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One of the best guides to commentary I have ever seen was produced by Theo Dombroski, then of the UWC Pearson College. I am going to provide you with three of his good hints about commentary with the hope they will give you some help when you face this exercise. These points may be ones you have overlooked or not seen from this particular angle.

  1. ‘There is no such thing as a formula for a good commentary.’

This is such good advice and, though you may crave to have such a thing (and, in fact, you may have developed your own), your commentary needs to grow out of what you see in the passage or poem before you. I have students make an immediate list of what they like, understand well, or find striking about the writing and then lead with the most striking feature, adding in other aspects of the author’s choices as they connect to the previous ones. In writing up your ideas, this is where you are going to find the skills you have developed about transitions between paragraphs most useful.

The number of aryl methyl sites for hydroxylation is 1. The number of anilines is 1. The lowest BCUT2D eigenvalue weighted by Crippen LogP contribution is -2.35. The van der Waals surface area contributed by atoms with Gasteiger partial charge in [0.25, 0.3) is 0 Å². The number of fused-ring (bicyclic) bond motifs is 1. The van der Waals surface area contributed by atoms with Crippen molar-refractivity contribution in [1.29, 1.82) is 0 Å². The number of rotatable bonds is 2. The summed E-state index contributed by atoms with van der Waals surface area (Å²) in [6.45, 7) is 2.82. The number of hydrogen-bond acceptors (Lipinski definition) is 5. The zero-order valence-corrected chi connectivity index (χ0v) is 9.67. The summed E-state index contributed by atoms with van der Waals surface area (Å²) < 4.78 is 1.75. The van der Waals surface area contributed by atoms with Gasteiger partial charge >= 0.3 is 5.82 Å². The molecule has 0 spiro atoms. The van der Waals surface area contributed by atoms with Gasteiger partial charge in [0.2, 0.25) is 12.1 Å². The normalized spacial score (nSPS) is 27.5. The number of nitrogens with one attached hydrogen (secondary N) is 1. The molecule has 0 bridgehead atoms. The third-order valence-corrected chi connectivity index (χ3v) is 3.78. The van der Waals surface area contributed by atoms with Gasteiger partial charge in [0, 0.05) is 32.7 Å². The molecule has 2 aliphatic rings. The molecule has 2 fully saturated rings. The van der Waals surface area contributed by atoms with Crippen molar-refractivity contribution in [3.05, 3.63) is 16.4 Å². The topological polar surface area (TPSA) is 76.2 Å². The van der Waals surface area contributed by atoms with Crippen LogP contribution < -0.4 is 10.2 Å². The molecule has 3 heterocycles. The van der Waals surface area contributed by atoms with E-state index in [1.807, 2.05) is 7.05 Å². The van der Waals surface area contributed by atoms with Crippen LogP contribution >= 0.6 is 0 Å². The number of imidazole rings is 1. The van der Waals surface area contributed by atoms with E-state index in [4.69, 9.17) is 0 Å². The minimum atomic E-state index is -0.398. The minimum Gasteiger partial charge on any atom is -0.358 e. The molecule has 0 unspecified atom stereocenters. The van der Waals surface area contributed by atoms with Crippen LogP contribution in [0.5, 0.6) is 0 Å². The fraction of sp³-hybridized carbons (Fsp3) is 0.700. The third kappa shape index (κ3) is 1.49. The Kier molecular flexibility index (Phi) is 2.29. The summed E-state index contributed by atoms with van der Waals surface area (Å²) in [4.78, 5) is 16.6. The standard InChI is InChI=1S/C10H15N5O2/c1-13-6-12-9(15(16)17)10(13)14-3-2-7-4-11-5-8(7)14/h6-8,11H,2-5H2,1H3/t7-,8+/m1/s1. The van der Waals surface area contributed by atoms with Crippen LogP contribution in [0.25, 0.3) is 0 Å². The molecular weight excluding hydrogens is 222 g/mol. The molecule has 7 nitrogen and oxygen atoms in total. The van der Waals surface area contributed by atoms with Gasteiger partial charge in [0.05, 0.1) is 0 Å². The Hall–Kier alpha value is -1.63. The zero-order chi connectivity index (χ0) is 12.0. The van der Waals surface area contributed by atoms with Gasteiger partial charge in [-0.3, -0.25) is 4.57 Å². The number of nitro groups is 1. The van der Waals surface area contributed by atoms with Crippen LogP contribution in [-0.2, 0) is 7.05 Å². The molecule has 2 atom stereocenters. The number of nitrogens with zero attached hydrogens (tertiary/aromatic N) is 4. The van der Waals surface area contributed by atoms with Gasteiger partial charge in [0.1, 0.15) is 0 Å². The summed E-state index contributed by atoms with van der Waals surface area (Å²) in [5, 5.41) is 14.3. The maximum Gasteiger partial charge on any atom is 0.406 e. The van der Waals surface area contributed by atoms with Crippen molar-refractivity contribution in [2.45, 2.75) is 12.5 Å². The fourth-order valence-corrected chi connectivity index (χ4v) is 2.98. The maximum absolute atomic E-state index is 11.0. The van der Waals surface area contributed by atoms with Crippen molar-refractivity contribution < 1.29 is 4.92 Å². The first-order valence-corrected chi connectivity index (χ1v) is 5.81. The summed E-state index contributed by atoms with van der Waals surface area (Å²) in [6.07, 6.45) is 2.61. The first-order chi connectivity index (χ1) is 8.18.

1. ‘Can you hear the voice in the poem?’

You do need to think about this. It’s what creates the tone of the passage or poem and it’s the largest important feature. If you get tone wrong, i.e., the attitude of the voice in the piece wrong, you are likely to get a lot else wrong.

  1. ‘Be alert to structure and particularly to pattern…linear…circular…antiphonal…?’

Sometimes structure can be used as a starting point for your commentary
– just don’t start with alliteration, please. Know also that it is fine, in commentary, to progress either as in #2, with matters of interest, or in a linear fashion, addressing the striking features as they appear in the passage or poem.

You need to find your own way with each selection; it’s a bit scary, particularly when it’s an unseen selection under exam conditions, but not one you can’t handle. Take advantage of any opportunity your teacher provides to practice and to get feedback.